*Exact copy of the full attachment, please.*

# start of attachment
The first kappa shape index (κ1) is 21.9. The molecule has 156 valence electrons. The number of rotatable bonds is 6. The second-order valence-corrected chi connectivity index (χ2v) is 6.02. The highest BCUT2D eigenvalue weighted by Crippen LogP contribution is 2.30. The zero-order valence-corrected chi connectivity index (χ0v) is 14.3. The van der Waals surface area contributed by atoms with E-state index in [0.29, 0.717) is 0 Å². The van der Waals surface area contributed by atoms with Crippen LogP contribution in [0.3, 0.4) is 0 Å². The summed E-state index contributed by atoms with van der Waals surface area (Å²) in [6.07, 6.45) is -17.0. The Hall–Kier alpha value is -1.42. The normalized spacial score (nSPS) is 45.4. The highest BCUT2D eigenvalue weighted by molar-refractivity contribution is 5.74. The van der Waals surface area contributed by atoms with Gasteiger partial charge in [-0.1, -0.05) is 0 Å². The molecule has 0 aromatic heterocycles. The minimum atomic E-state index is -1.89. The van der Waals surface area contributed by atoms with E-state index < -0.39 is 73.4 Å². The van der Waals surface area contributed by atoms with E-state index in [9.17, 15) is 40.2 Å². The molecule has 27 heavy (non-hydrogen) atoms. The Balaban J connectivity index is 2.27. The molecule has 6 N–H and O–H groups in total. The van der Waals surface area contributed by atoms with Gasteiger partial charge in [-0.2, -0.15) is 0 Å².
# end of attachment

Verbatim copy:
The first kappa shape index (κ1) is 21.9. The molecule has 156 valence electrons. The number of rotatable bonds is 6. The second-order valence-corrected chi connectivity index (χ2v) is 6.02. The highest BCUT2D eigenvalue weighted by Crippen LogP contribution is 2.30. The zero-order valence-corrected chi connectivity index (χ0v) is 14.3. The van der Waals surface area contributed by atoms with E-state index in [0.29, 0.717) is 0 Å². The van der Waals surface area contributed by atoms with Crippen LogP contribution in [0.3, 0.4) is 0 Å². The summed E-state index contributed by atoms with van der Waals surface area (Å²) in [6.07, 6.45) is -17.0. The Hall–Kier alpha value is -1.42. The normalized spacial score (nSPS) is 45.4. The highest BCUT2D eigenvalue weighted by molar-refractivity contribution is 5.74. The van der Waals surface area contributed by atoms with Gasteiger partial charge in [-0.1, -0.05) is 0 Å². The molecule has 0 aromatic heterocycles. The minimum atomic E-state index is -1.89. The van der Waals surface area contributed by atoms with E-state index < -0.39 is 73.4 Å². The van der Waals surface area contributed by atoms with E-state index in [9.17, 15) is 40.2 Å². The molecule has 27 heavy (non-hydrogen) atoms. The Balaban J connectivity index is 2.27. The molecule has 6 N–H and O–H groups in total. The van der Waals surface area contributed by atoms with Gasteiger partial charge in [-0.2, -0.15) is 0 Å².